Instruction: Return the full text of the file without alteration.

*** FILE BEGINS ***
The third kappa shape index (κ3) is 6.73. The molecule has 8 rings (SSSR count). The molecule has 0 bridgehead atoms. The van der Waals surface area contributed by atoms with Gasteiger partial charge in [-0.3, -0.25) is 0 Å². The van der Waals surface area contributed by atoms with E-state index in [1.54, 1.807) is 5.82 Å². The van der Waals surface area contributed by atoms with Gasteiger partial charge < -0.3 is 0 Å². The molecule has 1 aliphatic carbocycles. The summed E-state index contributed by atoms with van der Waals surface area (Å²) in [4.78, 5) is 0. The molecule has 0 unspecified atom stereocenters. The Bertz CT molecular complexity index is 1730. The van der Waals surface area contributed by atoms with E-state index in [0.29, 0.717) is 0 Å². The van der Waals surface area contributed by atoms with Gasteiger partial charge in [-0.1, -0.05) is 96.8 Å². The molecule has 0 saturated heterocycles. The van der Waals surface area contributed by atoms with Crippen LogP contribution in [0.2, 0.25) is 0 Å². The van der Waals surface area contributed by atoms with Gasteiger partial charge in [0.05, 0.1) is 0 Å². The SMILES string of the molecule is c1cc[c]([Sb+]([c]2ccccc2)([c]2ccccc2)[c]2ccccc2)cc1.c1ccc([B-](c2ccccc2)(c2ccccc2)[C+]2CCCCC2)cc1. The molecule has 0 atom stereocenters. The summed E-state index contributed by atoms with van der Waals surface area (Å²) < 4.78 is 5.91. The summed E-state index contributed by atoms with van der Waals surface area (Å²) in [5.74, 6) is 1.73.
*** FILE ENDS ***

The third kappa shape index (κ3) is 6.73. The molecule has 8 rings (SSSR count). The molecule has 0 bridgehead atoms. The van der Waals surface area contributed by atoms with Gasteiger partial charge in [-0.3, -0.25) is 0 Å². The van der Waals surface area contributed by atoms with E-state index in [1.54, 1.807) is 5.82 Å². The van der Waals surface area contributed by atoms with Gasteiger partial charge < -0.3 is 0 Å². The molecule has 1 aliphatic carbocycles. The summed E-state index contributed by atoms with van der Waals surface area (Å²) in [4.78, 5) is 0. The molecule has 0 unspecified atom stereocenters. The Bertz CT molecular complexity index is 1730. The van der Waals surface area contributed by atoms with E-state index in [0.29, 0.717) is 0 Å². The van der Waals surface area contributed by atoms with Gasteiger partial charge in [-0.1, -0.05) is 96.8 Å². The molecule has 0 saturated heterocycles. The van der Waals surface area contributed by atoms with Crippen LogP contribution in [0.2, 0.25) is 0 Å². The van der Waals surface area contributed by atoms with Gasteiger partial charge in [0.05, 0.1) is 0 Å². The SMILES string of the molecule is c1cc[c]([Sb+]([c]2ccccc2)([c]2ccccc2)[c]2ccccc2)cc1.c1ccc([B-](c2ccccc2)(c2ccccc2)[C+]2CCCCC2)cc1. The molecule has 0 atom stereocenters. The summed E-state index contributed by atoms with van der Waals surface area (Å²) < 4.78 is 5.91. The summed E-state index contributed by atoms with van der Waals surface area (Å²) in [5.74, 6) is 1.73.